Taiwan opposition leader in Japan despite territory dispute
TAIPEI, Taiwan - The leader of Taiwan’s main opposition party went to Japan on Sunday on a goodwill visit amidst a territorial dispute over islands in the East China Sea.
Su Tseng-chang, chairman of the Tokyo-friendly Democratic Progressive Party (DPP) is making first foreign trip since being elected party leader last May.
"We give priority to Japan, as it is a crucial neighboring country of Taiwan and has maintained a longstanding friendly relationship with Taipei," the party said in a statement.
China, Taiwan and Japan dispute the sovereignty of the islands known as the Diaoyu islands in Chinese and Senkaku in Japanese.
Last month a boatload of Taiwanese activists protected by the Taiwanese coastguard sailed to waters off the islands. Coastguards from the two sides converged and fired their water cannons.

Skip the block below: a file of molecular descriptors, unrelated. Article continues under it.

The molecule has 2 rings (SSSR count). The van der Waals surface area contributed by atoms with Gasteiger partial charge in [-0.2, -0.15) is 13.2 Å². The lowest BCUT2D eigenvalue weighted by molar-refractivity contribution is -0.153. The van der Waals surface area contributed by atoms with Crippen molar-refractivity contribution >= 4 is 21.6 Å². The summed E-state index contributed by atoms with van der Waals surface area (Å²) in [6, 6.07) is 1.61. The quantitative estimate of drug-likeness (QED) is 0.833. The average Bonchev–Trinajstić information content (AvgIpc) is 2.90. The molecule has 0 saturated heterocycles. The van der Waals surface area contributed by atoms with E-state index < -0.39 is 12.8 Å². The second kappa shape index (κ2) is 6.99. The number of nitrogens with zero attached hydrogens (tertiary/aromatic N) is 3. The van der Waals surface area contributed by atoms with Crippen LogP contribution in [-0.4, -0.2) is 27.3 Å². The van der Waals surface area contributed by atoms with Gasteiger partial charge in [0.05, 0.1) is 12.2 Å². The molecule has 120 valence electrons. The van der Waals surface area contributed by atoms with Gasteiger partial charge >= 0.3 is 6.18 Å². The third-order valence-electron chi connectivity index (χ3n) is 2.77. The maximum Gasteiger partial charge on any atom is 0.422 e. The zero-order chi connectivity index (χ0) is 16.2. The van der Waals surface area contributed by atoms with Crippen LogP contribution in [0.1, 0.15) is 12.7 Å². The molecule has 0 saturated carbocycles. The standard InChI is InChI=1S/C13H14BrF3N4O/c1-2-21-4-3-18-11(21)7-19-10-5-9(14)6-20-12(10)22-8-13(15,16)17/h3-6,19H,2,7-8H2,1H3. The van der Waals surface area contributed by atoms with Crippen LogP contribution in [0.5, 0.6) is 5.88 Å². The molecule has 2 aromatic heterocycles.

The boat, carrying seven people including four Taiwanese activists, gave up a plan to land on the islands.
Intensified friction over the islands between China and Japan has seen both sides recently scrambling fighter jets to assert their claims.
Su may meet Japanese political figures and scholars to discuss "a wide range of topics" during his five-day visit, said party spokesman Lin Chun-hsien.
Lin declined to say if the discussions would touch on the sensitive islands dispute.
He said Su currently has no plans to meet Shintaro Ishihara, a right-wing activist and former Tokyo governor who last year tried to buy the disputed islands to assert Japan's claim. – Rappler.com